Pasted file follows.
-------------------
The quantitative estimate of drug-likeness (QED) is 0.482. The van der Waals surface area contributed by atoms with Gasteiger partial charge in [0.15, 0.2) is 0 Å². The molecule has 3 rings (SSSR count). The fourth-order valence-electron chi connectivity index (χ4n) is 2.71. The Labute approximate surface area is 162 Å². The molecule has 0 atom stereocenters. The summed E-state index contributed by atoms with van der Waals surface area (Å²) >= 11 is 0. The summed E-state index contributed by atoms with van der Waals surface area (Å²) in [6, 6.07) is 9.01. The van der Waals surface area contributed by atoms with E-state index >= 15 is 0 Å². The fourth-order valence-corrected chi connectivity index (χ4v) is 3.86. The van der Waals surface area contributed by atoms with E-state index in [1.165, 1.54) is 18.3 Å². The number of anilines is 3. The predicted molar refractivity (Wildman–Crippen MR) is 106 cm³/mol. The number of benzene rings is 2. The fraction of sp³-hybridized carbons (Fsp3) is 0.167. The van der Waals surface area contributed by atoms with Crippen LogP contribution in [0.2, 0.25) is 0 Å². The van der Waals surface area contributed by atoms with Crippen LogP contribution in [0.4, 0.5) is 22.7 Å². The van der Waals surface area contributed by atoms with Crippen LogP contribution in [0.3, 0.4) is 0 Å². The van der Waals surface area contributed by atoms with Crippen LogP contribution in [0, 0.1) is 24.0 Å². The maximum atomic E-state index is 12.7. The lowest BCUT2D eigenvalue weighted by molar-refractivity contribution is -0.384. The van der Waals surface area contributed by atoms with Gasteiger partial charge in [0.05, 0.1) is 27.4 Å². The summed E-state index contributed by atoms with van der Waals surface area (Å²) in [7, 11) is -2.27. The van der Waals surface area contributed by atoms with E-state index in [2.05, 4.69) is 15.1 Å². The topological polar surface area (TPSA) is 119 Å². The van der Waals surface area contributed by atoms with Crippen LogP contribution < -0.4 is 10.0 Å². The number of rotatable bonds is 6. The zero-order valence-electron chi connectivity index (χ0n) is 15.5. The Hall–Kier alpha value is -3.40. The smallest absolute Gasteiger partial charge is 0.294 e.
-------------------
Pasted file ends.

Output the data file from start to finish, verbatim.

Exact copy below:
The quantitative estimate of drug-likeness (QED) is 0.482. The van der Waals surface area contributed by atoms with Gasteiger partial charge in [0.15, 0.2) is 0 Å². The molecule has 3 rings (SSSR count). The fourth-order valence-electron chi connectivity index (χ4n) is 2.71. The Labute approximate surface area is 162 Å². The molecule has 0 atom stereocenters. The summed E-state index contributed by atoms with van der Waals surface area (Å²) >= 11 is 0. The summed E-state index contributed by atoms with van der Waals surface area (Å²) in [6, 6.07) is 9.01. The van der Waals surface area contributed by atoms with E-state index >= 15 is 0 Å². The fourth-order valence-corrected chi connectivity index (χ4v) is 3.86. The van der Waals surface area contributed by atoms with E-state index in [1.165, 1.54) is 18.3 Å². The number of anilines is 3. The predicted molar refractivity (Wildman–Crippen MR) is 106 cm³/mol. The number of benzene rings is 2. The fraction of sp³-hybridized carbons (Fsp3) is 0.167. The van der Waals surface area contributed by atoms with Crippen LogP contribution in [0.2, 0.25) is 0 Å². The van der Waals surface area contributed by atoms with Crippen LogP contribution in [0.4, 0.5) is 22.7 Å². The van der Waals surface area contributed by atoms with Crippen LogP contribution in [0.3, 0.4) is 0 Å². The van der Waals surface area contributed by atoms with Crippen LogP contribution in [0, 0.1) is 24.0 Å². The maximum atomic E-state index is 12.7. The lowest BCUT2D eigenvalue weighted by molar-refractivity contribution is -0.384. The van der Waals surface area contributed by atoms with Gasteiger partial charge in [0.05, 0.1) is 27.4 Å². The summed E-state index contributed by atoms with van der Waals surface area (Å²) in [7, 11) is -2.27. The van der Waals surface area contributed by atoms with E-state index in [2.05, 4.69) is 15.1 Å². The topological polar surface area (TPSA) is 119 Å². The van der Waals surface area contributed by atoms with Crippen LogP contribution < -0.4 is 10.0 Å². The number of rotatable bonds is 6. The zero-order valence-electron chi connectivity index (χ0n) is 15.5. The Hall–Kier alpha value is -3.40. The smallest absolute Gasteiger partial charge is 0.294 e.